Making the most of ingredients

Making the most of ingredients

Making the most of ingredients

Maharashtrian cuisine can be broadly divided into the coastal and the interior. The larger, coastal part of Maharashtra is called the Konkan, and boasts of a homogenous combination of Malvani, Gaud Saraswat Brahmin and Goan cuisines.

The interior part of the state, the Vidharbha area, has its distinctive Varadi cuisine. Like most Indian states, the main staple grain is rice. Fish is a regular feature in the menu along with a large variety of vegetables and the cooking medium used is groundnut oil.
Another distinct feature is the use of Kokum, a deep-purple berry that has a pleasant tangy taste and is most commonly used in an appetiser-digestive called the sol kadhi, which is served chilled. A healthy feature of Maharashtrian food is the oil that is used only for light seasoning to retain maximum nutrition. A special blend of spices called kala masala is often added to stimulate the appetite.

Among seafood, a favourite speciality is the bombil or the ‘Bombay Duck’. The fish  is dipped in batter and deep fried till crisp. Other popular varieties of fish are the bangda or mackeral and pomphret preparations. Ambat means thick, creamy coconut gravy that enhances the taste of the main ingredient used and could be vegetarian or non-vegetarian. Other seafood items relished by the Maharashtrians are crab, prawn, shellfish and lobster.

A marked feature of Varadi cuisine is the use of gram flour. It is used generously while preparing the zunka bakher, patha vadi and the vada bhath. For non-vegetarians, chicken and mutton are the general preferences due to the unavailability of fresh seafood.

Some popular vegetarian dishes are bharlivangi or coconut-stuffed baby brinjals, pachdi, the sweet and sour patal bhaji and a very nutritious stew made of sprouts called ussal.
As for the staple food, besides rice, all vegetarian and non-vegetarian dishes are served with bhakris, which are soft rotis made of rice flour. Rice poories called vada and amboli – a pancake made of fermented rice, urad dal and semolina, are served on special days. Thaalipeeth is a nutritious multigrain and multi-pulse roti.

The most popular sweet dish is the puran poli, a must-have on the festival menu, especially during Gudi Padua – their New Year. Boondi laddoos and modaks are made on Ganesha Chaturthi – the main festival of the Marathi people. Shrikhand – thick yoghurt sweetened and flavoured with cardomom and saffron, is prepared during special occasions. Ambya chipoli is another common sweet made of mango pulp. Mangoes, found in abundance in the state, also find their way into a rice preparation called ambya-che-bhaath. Diwali brings along an array of sweet dishes like annarosa (made out of fermented rice), besan laddoos and chirote (made of semolina) and savouries like chaklis and kadboles are common fare. Traditionally, a wedding feast has to have five sweet delicacies. In Maharashtra, tradition has it that all foods during festivals be prepared at home.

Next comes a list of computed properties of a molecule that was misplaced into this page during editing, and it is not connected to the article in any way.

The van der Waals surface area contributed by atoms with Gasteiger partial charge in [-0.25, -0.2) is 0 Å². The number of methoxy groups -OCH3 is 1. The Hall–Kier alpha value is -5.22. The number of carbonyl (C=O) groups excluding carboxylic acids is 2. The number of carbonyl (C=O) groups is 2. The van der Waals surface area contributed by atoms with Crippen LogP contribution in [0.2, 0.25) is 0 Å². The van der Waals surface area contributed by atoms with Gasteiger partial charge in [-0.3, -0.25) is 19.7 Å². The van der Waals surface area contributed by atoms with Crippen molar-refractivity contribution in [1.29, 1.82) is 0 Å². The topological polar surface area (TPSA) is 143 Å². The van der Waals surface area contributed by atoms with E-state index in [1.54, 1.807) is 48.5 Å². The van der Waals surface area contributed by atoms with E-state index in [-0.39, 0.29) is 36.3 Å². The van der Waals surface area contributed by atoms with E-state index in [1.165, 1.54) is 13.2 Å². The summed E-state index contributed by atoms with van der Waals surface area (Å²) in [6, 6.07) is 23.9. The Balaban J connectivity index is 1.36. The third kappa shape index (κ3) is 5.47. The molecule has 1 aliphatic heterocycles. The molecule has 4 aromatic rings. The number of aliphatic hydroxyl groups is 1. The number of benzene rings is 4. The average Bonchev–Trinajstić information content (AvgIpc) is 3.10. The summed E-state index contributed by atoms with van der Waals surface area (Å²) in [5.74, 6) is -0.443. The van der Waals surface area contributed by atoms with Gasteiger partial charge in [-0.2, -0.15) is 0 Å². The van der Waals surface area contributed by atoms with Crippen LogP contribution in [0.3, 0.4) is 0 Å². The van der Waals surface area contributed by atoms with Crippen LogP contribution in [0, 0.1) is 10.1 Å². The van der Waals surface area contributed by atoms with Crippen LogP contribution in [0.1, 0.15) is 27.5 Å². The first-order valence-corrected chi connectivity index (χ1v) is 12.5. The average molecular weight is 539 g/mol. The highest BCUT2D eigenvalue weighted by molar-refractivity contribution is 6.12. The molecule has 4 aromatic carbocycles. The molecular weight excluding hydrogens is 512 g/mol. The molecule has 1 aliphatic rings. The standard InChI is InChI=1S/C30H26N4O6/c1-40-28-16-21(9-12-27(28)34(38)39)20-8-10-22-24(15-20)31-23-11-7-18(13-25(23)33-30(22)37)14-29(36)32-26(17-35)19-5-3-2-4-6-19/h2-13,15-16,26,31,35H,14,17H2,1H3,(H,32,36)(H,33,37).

Konkan cuisine has two styles of cooking – Konkanasht Brahmin cuisine which uses spices sparingly and contains more of coconut and the spicy non-Brahmin version. A little further inland, Konkan cuisine uses peanuts, sesame and coriander as the main spicing agents. And, its distinguishing feature is the coarsely-ground masala that tickles the tongue, giving it a unique taste. Konkan cuisine also uses a lot of charcoal-grilled onions that are ground with masalas. This lends a very interesting smokey flavour; and of course, coconut is liberally used in various forms – raw, grated, fry grated, paste form or milk.

Maharashtra’s capital, Mumbai, boasts of a great variety in snacks each of which is a mini meal by itself. They include bhel puri, pani-puri, paav-bhaji, vada-paav and the various tangy chaats – most of them being delicious, affordable and easily available on the streets.

Breakfast items unique to this state are different varieties of powa (flattened rice)
preparations, dry upma, dahliya and the famous sabudana khichdi – which is eaten mostly during fasts.

The thaat or the everyday Maharashtrian platter follows a regular pattern. The various accompaniments are set and served meticulously making thaat vaadany (serving) an art by itself. It starts with a bit of salt at the centre of the thaat with a small piece of lemon on the left, followed by chutney. Koshimbir – a salad made of soaked lentil is served next.
Then comes the bharit – raw or lightly cooked vegetables in yoghurt. This order is strictly maintained. The gravy items never precede the dry vegetables as the gravy is likely to run into them. Rice is then served at the centre, followed by vaaran (lentil) topped with thoop (ghee).

In a formal set up, the guests sit on floor mats, rugs or low, wooden seats and food is served in silver, brass or steel thaalis (large steel plates) and bowls placed on a chourang – a short decorative table. To avoid mixing of tastes and flavours, each guest is given a bowl of water scented with saffron to dip fingers in between eating the different delicacies.

The general cuisine and the methods of cooking involved reflect the lifestyle of the residents of this great state — simple living and practical adhering; making the most of the ingredients provided by nature.

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